Four Main Perspectives in Psychology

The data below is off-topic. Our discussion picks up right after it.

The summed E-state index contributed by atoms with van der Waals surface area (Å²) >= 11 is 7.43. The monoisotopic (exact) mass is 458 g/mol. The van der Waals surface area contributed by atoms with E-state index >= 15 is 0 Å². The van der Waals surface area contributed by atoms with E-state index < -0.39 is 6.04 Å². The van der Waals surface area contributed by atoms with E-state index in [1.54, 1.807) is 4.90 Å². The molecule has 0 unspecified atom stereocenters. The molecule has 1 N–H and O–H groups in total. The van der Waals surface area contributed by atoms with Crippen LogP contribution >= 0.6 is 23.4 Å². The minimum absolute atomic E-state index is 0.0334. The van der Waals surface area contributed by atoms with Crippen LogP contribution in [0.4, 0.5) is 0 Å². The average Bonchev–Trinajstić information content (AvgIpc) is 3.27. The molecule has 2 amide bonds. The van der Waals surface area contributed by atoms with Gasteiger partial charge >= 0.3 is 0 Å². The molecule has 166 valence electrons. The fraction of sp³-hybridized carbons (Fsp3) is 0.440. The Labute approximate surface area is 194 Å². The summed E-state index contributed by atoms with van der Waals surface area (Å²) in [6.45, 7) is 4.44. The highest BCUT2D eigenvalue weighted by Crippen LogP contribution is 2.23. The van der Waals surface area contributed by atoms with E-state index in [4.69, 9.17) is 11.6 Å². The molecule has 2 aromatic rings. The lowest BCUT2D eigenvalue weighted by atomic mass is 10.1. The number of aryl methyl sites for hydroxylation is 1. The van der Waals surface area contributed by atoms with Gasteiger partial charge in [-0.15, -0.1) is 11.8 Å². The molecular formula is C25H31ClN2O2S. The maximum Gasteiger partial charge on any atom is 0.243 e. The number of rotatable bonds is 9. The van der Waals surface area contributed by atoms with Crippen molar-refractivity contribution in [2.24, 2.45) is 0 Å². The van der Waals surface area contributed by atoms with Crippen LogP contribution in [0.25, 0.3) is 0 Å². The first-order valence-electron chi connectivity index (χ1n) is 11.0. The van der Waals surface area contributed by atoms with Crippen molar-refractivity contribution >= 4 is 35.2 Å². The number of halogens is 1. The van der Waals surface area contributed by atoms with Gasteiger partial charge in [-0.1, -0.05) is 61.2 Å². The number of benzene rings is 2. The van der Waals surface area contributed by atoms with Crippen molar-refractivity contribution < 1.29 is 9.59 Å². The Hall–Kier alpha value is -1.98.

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There are four main perspectives in psychology. These are known as; behaviourism, humanism, psychodynamic and cognitive. Each of them explain some aspects of human behaviour well, but one perspective cannot explain all human behaviour. Behaviourism is primarily concerned with observable behaviour; the behaviour which can be watched and seen by others. It does not focus on any internal events, such as thinking, memory or the mind. It suggests that all behaviours are the result of some sort of stimulus, which triggers a response. Behaviourists believe that no matter how complicated the behaviour, it can be reduced down to a simple stimulus and response association. Watson described the purpose of psychology as “To predict, given the stimulus, what reaction will take place; or, given the reaction, state what the situation or stimulus is that has caused the reaction.” (1930, p11) Behaviourism suggests that people have no personal agency and that the environment alone determines behaviour. We are assumed to be born Tabula Rasa and the behaviourism perspective believes we learn new behaviour through classical and operant conditioning. Watson believed that classical conditioning explained all aspects of psychology, that the way we behave is just patterns of stimulus and responses. It involves learning behaviour via association. In the ethically dubious experiment Little Albert Watson and Raynor showed the way in which humans and animals could both learn by classical conditioning. Little Albert was a nine month old infant, Watson and Raynor used classical conditioning to make Little Albert afraid of a white rat which he previously had no fear of. Thus proving classical conditioning can be used to create a phobia. (Cited from Watson & Raynor 1920, pp. 1 – 14). “Give me a dozen healthy infants, well-formed, and my own specified world to bring them up in and I'll guarantee to take any one at random and train him to become any type of specialist I might select - doctor, lawyer, artist, merchant-chief and, yes, even beggar-man and thief, regardless of his talents, penchants, tendencies, abilities, vocations and the race of his ancestors”. (Watson, 1924, p. 104) Skinner believed that the best way to understand behaviour is to look at the causes of an action and its consequences. This is called operant conditioning which is based on the work of Thorndike (1905) who suggested the ‘Law of Effect’ theory. Skinner introduced ‘Law of Effect Reinforcement’, suggesting behaviour which is reinforced tends to be repeated. Essentially it is about changing behaviour by reinforcement (positive or negative) after a desired response. He discovered that any behaviour not reinforced tends to become extinguished. Thorndike studied the way cats behaved when placed in a puzzle box. The cat was encourage to escape the box with food and timed to do so. After opening the box for the first time the cat learned how to open the box and became quicker at doing so, suggesting positive reinforcement strengthens behaviour (Cited from McLeod, 2008, retrieved from Skinner studied operant conditioning by using “Skinners Box” it was similar to Thorndike’s box. Skinners Box also showed how positive reinforcement worked and that it strengthens behaviour. Three factors affect operant conditioning; neutral operants, re-inforcers and punishers. (Cited from McLeod, 2007, retrieved from There are strengths behind this perspective. Behaviourism is applied in behaviour therapy, and used to treat phobias; it can be used to explain relationships, language, moral development, aggression and addiction. It is highly scientific as there are many experiments to support this theory. It emphasizes on objective measurement and data that can be quantitively measured. It also linked the way in which humans and animals learn behaviour. Limitations of behaviourism...
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